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president biden and vladimir putin. our chief white house correspondent kaitlan collins joining us right now. d the up am canning g20 summit in indonesia, what are you learning? >> it is raising so many questions for the white house, wolf, because it puts them in the position of what do they do? now that putin today has accepted this invitation to go to the massive summit with other world leaders, hosted in indonesia, by indonesia. so of course, they are still extending that invitation and have not rescinded it despite that ongoing invasion of ukraine. and president biden has side ehe wants putin and russia kicked out of the g20. he said he will still attend, though, if ukraine is invited and goes. it is not clear whether ukraine will actually attend the summit but it raises so many questions fort president and his team about what do they do, given the possibility, of course, in just a few months from now if putin and president biden being in the same room together. and so, they say they have not made a decision on that yet. they say it is still six months out before they have to make a decision about whether or not
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president biden is actually going to attend or whether or not he boycotts the g20 summit. though, we should note, wolf, we have been talking about this request for congress to aid ukraine, to fund them and give them more weapons for the next five months but gives you an indication how long the white house does expect this invasion, this war in ukraine to continue going on. we should also this comes as the pentagon is getting more and more blunt by the day in how they are talking about putin and what he is doing in ukraine. >> it's difficult to look at the -- sorry -- it's difficult to look at some of the images, and imagine that any well-thinking, serious, mature leader would do that. so i can't talk to his psychology but i think we can all speak to his depravity. >> those will strong words,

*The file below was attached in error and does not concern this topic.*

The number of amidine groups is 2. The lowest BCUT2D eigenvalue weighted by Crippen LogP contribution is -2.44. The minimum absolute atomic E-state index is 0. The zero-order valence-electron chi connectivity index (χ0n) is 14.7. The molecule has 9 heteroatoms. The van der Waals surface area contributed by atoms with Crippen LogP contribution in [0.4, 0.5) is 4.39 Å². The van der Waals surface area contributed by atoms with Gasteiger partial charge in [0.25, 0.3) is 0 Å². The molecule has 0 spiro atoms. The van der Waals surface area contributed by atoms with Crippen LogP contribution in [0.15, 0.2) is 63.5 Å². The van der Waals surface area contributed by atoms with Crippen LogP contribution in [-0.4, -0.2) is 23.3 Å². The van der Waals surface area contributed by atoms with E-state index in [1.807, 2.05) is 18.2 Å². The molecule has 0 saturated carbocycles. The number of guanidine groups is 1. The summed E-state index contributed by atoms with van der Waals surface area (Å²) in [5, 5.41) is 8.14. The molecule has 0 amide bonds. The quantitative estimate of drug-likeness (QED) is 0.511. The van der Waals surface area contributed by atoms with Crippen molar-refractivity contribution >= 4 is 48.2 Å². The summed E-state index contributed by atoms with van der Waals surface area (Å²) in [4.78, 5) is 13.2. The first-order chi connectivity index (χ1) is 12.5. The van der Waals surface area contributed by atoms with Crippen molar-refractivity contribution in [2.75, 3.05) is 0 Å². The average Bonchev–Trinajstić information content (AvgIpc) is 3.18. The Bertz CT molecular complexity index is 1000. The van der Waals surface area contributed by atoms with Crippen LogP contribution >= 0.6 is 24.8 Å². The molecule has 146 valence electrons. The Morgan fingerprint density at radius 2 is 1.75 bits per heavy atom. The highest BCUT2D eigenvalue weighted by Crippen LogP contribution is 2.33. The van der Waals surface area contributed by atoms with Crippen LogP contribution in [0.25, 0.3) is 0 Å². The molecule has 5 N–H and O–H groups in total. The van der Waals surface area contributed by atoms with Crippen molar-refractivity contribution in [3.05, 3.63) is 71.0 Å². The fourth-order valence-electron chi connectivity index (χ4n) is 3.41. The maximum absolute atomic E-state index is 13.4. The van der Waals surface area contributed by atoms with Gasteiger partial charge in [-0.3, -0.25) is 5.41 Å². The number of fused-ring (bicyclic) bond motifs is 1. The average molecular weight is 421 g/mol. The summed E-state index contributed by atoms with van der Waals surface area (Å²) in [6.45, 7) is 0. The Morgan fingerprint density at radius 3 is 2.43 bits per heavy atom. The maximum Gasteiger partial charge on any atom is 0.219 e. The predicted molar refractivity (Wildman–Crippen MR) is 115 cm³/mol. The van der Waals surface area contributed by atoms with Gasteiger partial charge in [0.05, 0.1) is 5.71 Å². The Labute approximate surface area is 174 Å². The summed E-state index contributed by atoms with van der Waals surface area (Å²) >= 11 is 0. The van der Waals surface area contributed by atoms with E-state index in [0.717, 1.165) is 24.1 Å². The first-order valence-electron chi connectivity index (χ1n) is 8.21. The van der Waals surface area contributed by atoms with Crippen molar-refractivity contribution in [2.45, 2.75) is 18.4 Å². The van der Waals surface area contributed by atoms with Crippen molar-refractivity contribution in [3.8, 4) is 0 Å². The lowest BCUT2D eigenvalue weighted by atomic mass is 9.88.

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wolf, from john kirby who you know very well does not get very emotional from talking like that. did today. he later apologized for the emotion in his voice. it echoes what so many feel about what is happening in ukraine and that is why it makes questions about whether or not biden is going to go to this g20 summit that putin says today he will attend in november makes them just that important, wolf. >> i have known him for a long time. he certainly does not need to apologize for showing some emotion. it is so, so heartbreaking just to see -- see these stories unfold. thanks very much, kaitlan, for that report. just ahead. a former-u.s. marine becomes the first-known american to die fighting in this war in ukraine. stand by. we have got new information for you. ( ♪ ) (fisher investments) in this market, you'll find fisher investments is different than other money managers.
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breaking news tonight. president biden just speaking out moments ago about the first-known death of an american fighting in this war in ukraine. the president saying -- and i am quoting him now -- it's very sad, he left a little baby behind. cnn's brian todd is working the story for us. brian, his name is willy cancel. he is a former-u.s. marine. what other information are you learning about him? >> his mother spoke to cnn and said he was killed monday. we have new details tonight on the circumstances surrounding this young man's deployment to ukraine, some of which are still a mystery. >> reporter: he is a 22-year-old american, and leaves behind a wife and 7-month-old baby. former-u.s. marine willy joseph cancel killed on the battlefield in ukraine. that is according to cancel's mother, who spoke to cnn. neither, cancel's mother, nor u.s. officials, could provide information on how or where cancel was killed. >> we know a family is mourning.